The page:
‘What is the poetic canon?’ her question deafened the already quiet classroom. I saw artillery, smelt gunpowder, and heard the loading of cannon balls. The first cannon I had encountered was on a school trip to a museum. It was a fine British specimen, purportedly kept from the Second Opium War. Some boys from my class started giggling and making mischievous poses in front of the larger-than-life phallic symbol.

Whenever the word ‘tradition’ rings in my ear, I imagine a Poetry Cannon behind some top-grade non-reflective museum glass, pointing at the reader. Is it a threat or a defence? How can such a seemingly decommissioned idea as the canon feel so unnervingly alive?”

Finally, an extract from Annie Finch’s article ‘Female Tradition as Feminist Innovation’, in which she details the particular ways in which women writers are impacted by poetic tradition.

Female Tradition as Feminist Innovation - Annie Finch

“The historical problem is that contemporary women poets do not have a long and powerful female formal tradition to rebel against. The only women’s poetic tradition that has been influential during our century [20th Century] is the free-verse tradition that followed Modernism. Dickinson is an anomaly, influential only because of her perceived affinities with nonformal Modernist and postmodernist poetics. Women poets who are drawn to palpable structures and who identify with female traditions must look away from the handful of canonically accepted female poets in the search for our foremothers. Writing . . . . for us not a matter of going back to the past, reasserting an archaic power structure, meekly treading on territory already claimed by Chaucer, Shakespeare, Milton, and Wordsworth.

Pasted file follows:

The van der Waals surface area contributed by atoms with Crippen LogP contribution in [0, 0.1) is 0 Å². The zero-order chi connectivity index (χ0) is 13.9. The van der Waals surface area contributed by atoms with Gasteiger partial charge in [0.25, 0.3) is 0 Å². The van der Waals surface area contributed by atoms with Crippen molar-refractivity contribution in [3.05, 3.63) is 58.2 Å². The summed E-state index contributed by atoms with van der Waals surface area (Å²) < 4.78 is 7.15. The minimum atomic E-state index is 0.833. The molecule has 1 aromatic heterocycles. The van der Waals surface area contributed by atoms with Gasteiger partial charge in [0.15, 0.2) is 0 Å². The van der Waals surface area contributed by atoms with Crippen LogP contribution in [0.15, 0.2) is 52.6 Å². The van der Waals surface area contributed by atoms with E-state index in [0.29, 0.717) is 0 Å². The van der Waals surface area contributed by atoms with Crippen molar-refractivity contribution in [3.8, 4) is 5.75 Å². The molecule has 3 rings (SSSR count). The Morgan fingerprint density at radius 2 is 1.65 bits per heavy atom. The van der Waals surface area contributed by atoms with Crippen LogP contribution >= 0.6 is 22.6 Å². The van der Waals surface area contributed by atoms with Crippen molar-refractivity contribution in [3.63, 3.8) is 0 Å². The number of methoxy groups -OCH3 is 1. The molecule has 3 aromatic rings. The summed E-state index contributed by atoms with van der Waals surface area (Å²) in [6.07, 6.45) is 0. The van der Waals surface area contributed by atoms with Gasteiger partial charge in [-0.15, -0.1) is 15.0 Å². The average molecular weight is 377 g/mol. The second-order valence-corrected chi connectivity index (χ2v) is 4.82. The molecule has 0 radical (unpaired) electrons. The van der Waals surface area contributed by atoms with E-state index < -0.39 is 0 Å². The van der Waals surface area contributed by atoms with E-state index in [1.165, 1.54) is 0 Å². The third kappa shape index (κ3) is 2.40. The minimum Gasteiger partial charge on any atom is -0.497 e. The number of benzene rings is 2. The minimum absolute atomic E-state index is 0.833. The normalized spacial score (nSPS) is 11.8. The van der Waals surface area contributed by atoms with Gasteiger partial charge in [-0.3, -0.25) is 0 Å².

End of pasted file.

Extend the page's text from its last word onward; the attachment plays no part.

Instead, we reclaim, glorify, and build on the . . . . less fully developed promise of Bradstreet, Wheatley, Sigourney, and legions of even less-known poets, lost poets, unpublished poets, oral poets. Our . . . . practice is not based in the imitation of the fathers but in the reclamation of the unfinished work of silent, or silenced, foremothers. Formalism presents us not with big stale husks but small growing seedlings, not the discouragement of huge closed books but the challenge of open, relatively empty pages. Addressing the chronic problem of women’s poetic rootlessness, courageous engagement with the female formal poetic past forges unprecedented links with the traditions in which women wrote poetry during the centuries prior to Modernism.”

Over to you

Now we’ve explored a range of thinking on traditions and belonging – what do you think?

  • Do traditions exclude writers?

  • What does it mean to belong to a tradition?

  • As a reader, does it help you to understand the traditions that underpin the poems you read?

P.S. Look out for Kit Fan’s poetry reading at the end of Week Four!

Let us know what you think in the comments below.

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This article is from the free online course:

Poetry: How to Read a Poem

University of York